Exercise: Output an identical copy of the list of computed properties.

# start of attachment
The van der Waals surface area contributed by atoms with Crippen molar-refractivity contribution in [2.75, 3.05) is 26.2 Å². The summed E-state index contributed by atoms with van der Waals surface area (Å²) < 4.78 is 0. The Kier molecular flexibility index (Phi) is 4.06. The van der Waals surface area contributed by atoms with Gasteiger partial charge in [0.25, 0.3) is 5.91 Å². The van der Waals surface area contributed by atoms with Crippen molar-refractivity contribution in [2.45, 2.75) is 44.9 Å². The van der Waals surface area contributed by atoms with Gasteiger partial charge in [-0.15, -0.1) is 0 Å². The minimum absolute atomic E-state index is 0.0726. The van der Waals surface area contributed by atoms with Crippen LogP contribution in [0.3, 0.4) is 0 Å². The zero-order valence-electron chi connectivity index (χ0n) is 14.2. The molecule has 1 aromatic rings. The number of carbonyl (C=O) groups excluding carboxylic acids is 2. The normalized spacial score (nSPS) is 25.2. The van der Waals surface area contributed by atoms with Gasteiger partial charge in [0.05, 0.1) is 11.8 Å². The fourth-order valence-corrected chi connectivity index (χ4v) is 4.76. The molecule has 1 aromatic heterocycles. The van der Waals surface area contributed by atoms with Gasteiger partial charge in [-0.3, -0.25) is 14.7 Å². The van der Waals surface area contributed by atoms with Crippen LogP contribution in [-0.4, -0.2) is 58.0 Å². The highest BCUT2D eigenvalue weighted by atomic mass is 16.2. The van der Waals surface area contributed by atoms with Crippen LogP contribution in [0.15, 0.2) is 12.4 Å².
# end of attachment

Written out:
The van der Waals surface area contributed by atoms with Crippen molar-refractivity contribution in [2.75, 3.05) is 26.2 Å². The summed E-state index contributed by atoms with van der Waals surface area (Å²) < 4.78 is 0. The Kier molecular flexibility index (Phi) is 4.06. The van der Waals surface area contributed by atoms with Gasteiger partial charge in [0.25, 0.3) is 5.91 Å². The van der Waals surface area contributed by atoms with Crippen molar-refractivity contribution in [2.45, 2.75) is 44.9 Å². The van der Waals surface area contributed by atoms with Gasteiger partial charge in [-0.15, -0.1) is 0 Å². The minimum absolute atomic E-state index is 0.0726. The van der Waals surface area contributed by atoms with Crippen LogP contribution in [0.3, 0.4) is 0 Å². The zero-order valence-electron chi connectivity index (χ0n) is 14.2. The molecule has 1 aromatic rings. The number of carbonyl (C=O) groups excluding carboxylic acids is 2. The normalized spacial score (nSPS) is 25.2. The van der Waals surface area contributed by atoms with Gasteiger partial charge in [0.05, 0.1) is 11.8 Å². The fourth-order valence-corrected chi connectivity index (χ4v) is 4.76. The molecule has 1 aromatic heterocycles. The van der Waals surface area contributed by atoms with Gasteiger partial charge in [-0.3, -0.25) is 14.7 Å². The van der Waals surface area contributed by atoms with Crippen LogP contribution in [-0.4, -0.2) is 58.0 Å². The highest BCUT2D eigenvalue weighted by atomic mass is 16.2. The van der Waals surface area contributed by atoms with Crippen LogP contribution in [0.15, 0.2) is 12.4 Å².